FOR IMMEDIATE RELEASE|
MONDAY, SEPTEMBER 15, 2003
TDD (202) 514-1888
OREGON RANCHER TO SERVE THIRTY-THREE MONTHS
IN FEDERAL PRISON FOR TAX FRAUD
WASHINGTON, D.C. - Assistant Attorney General for the Tax Division Eileen J. OíConnor and U.S. Attorney for the District of Oregon Michael W. Mosman announced today the sentencing of an Antelope, Oregon man on charges of tax fraud.
Lanis R. Metteer was sentenced by Judge Garr M. King to serve thirty-three months in prison for failing to file personal income tax returns and obstructing the Internal Revenue Service. A federal jury in Portland, Oregon convicted Metteer of the crimes in February 2003.
ďAs the sentence handed down today shows, failing to file federal tax returns and obstructing the Internal Revenue Service are serious crimes with serious consequences,Ē said Eileen J. OíConnor, Assistant Attorney General for the Justice Departmentís Tax Division.
According to court records, Metteer attempted to obstruct the Internal Revenue Serviceís efforts to collect any tax on his income from various family properties for more than ten years. The properties included a ranch in Antelope, Oregon and rental properties in Madras, Oregon.
According to evidence introduced at trial, soon after the Internal Revenue Service contacted him in 1992 about his and his grandmotherís tax delinquencies, Metteer began scheming to keep the agency from learning about his various income-producing assets. The indictment specifically alleges that he used many methods to obstruct the Internal Revenue Serviceís collection efforts, including an elaborate family-trust scheme program, nominee bank and brokerage accounts, false mortgage documents, a fake church and a shell company in the Bahamas. At trial, Metteer claimed that he thought the federal income tax laws were voluntary. The jury rejected the defenseís claims.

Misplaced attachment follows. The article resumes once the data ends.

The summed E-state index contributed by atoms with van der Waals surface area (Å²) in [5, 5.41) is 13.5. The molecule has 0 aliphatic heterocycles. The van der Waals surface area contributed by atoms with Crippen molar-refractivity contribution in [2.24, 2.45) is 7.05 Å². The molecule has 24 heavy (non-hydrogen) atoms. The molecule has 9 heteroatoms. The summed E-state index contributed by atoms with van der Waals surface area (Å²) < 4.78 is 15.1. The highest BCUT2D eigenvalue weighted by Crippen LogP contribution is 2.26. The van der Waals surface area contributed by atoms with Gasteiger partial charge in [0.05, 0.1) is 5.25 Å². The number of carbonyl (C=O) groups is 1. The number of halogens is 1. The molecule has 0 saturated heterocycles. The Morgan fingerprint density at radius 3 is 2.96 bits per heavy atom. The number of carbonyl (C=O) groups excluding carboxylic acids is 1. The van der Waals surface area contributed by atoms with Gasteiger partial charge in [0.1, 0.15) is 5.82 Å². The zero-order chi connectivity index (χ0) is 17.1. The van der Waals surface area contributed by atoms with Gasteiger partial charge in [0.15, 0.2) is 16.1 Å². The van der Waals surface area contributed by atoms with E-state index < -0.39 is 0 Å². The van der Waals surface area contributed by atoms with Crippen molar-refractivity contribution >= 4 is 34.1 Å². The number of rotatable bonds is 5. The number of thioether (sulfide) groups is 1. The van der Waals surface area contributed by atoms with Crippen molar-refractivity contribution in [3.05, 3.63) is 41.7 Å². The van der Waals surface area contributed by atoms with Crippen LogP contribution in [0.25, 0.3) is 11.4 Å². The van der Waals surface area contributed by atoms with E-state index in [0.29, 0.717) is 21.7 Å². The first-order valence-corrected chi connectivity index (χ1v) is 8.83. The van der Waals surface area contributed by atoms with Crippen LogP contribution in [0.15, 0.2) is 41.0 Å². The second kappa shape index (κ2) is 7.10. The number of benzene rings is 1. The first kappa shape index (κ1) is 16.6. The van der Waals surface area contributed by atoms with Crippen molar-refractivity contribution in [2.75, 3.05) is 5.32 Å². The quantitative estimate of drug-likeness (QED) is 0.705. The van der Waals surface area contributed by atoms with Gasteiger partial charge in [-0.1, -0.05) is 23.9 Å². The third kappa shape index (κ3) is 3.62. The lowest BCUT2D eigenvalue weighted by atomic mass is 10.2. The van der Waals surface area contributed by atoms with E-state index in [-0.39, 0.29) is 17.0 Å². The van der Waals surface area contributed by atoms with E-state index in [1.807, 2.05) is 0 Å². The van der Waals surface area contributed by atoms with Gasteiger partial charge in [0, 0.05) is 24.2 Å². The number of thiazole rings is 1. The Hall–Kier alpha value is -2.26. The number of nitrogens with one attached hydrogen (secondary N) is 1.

In addition to the thirty-three month prison sentence, Metteer was ordered to pay the cost of prosecution in the amount of $13,884, as well as serve a one-year period of supervised release following his imprisonment. A condition of release is that he complies with all federal income tax laws. At sentencing, the defendant admitted his culpability and stated that he would start to pay federal income taxes.
Special agents with the IRS Criminal Investigation Division investigated this matter. Trial attorneys Brian Bailey and Mark Odulio, of the Justice Departmentís Tax Division, prosecuted this case. Individuals who have information about suspected tax fraud should report it to the Internal Revenue Service tip line at 1-800-829-0433.